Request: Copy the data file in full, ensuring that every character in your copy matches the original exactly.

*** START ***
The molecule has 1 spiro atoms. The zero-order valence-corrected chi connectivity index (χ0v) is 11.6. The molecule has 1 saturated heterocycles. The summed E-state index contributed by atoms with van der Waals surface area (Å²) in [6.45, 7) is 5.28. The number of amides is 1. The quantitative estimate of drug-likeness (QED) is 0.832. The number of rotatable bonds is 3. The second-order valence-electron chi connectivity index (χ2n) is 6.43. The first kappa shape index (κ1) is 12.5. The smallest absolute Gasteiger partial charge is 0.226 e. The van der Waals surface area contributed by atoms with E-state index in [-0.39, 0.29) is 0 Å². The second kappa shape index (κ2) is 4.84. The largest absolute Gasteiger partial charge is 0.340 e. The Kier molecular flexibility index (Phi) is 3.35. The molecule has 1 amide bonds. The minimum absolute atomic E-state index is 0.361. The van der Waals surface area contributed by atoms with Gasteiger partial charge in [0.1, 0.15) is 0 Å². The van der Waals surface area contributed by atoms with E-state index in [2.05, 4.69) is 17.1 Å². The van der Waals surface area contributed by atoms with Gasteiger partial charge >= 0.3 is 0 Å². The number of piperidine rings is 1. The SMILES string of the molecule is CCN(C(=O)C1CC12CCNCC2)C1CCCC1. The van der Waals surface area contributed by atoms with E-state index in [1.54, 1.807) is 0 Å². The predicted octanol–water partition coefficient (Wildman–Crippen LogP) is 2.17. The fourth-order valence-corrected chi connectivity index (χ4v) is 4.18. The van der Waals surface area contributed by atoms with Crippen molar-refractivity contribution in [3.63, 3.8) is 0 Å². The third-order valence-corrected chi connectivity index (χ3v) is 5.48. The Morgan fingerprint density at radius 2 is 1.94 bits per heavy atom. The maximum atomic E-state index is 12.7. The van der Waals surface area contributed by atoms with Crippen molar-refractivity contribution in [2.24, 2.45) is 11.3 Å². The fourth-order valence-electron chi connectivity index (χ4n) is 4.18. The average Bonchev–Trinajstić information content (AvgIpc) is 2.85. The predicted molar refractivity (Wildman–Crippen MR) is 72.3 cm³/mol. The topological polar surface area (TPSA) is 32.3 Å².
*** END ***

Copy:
The molecule has 1 spiro atoms. The zero-order valence-corrected chi connectivity index (χ0v) is 11.6. The molecule has 1 saturated heterocycles. The summed E-state index contributed by atoms with van der Waals surface area (Å²) in [6.45, 7) is 5.28. The number of amides is 1. The quantitative estimate of drug-likeness (QED) is 0.832. The number of rotatable bonds is 3. The second-order valence-electron chi connectivity index (χ2n) is 6.43. The first kappa shape index (κ1) is 12.5. The smallest absolute Gasteiger partial charge is 0.226 e. The van der Waals surface area contributed by atoms with E-state index in [-0.39, 0.29) is 0 Å². The second kappa shape index (κ2) is 4.84. The largest absolute Gasteiger partial charge is 0.340 e. The Kier molecular flexibility index (Phi) is 3.35. The molecule has 1 amide bonds. The minimum absolute atomic E-state index is 0.361. The van der Waals surface area contributed by atoms with Gasteiger partial charge in [0.1, 0.15) is 0 Å². The van der Waals surface area contributed by atoms with E-state index in [2.05, 4.69) is 17.1 Å². The van der Waals surface area contributed by atoms with Gasteiger partial charge >= 0.3 is 0 Å². The number of piperidine rings is 1. The SMILES string of the molecule is CCN(C(=O)C1CC12CCNCC2)C1CCCC1. The van der Waals surface area contributed by atoms with E-state index in [1.54, 1.807) is 0 Å². The predicted octanol–water partition coefficient (Wildman–Crippen LogP) is 2.17. The fourth-order valence-corrected chi connectivity index (χ4v) is 4.18. The van der Waals surface area contributed by atoms with Crippen molar-refractivity contribution in [3.63, 3.8) is 0 Å². The third-order valence-corrected chi connectivity index (χ3v) is 5.48. The Morgan fingerprint density at radius 2 is 1.94 bits per heavy atom. The maximum atomic E-state index is 12.7. The van der Waals surface area contributed by atoms with Crippen molar-refractivity contribution in [2.24, 2.45) is 11.3 Å². The fourth-order valence-electron chi connectivity index (χ4n) is 4.18. The average Bonchev–Trinajstić information content (AvgIpc) is 2.85. The predicted molar refractivity (Wildman–Crippen MR) is 72.3 cm³/mol. The topological polar surface area (TPSA) is 32.3 Å².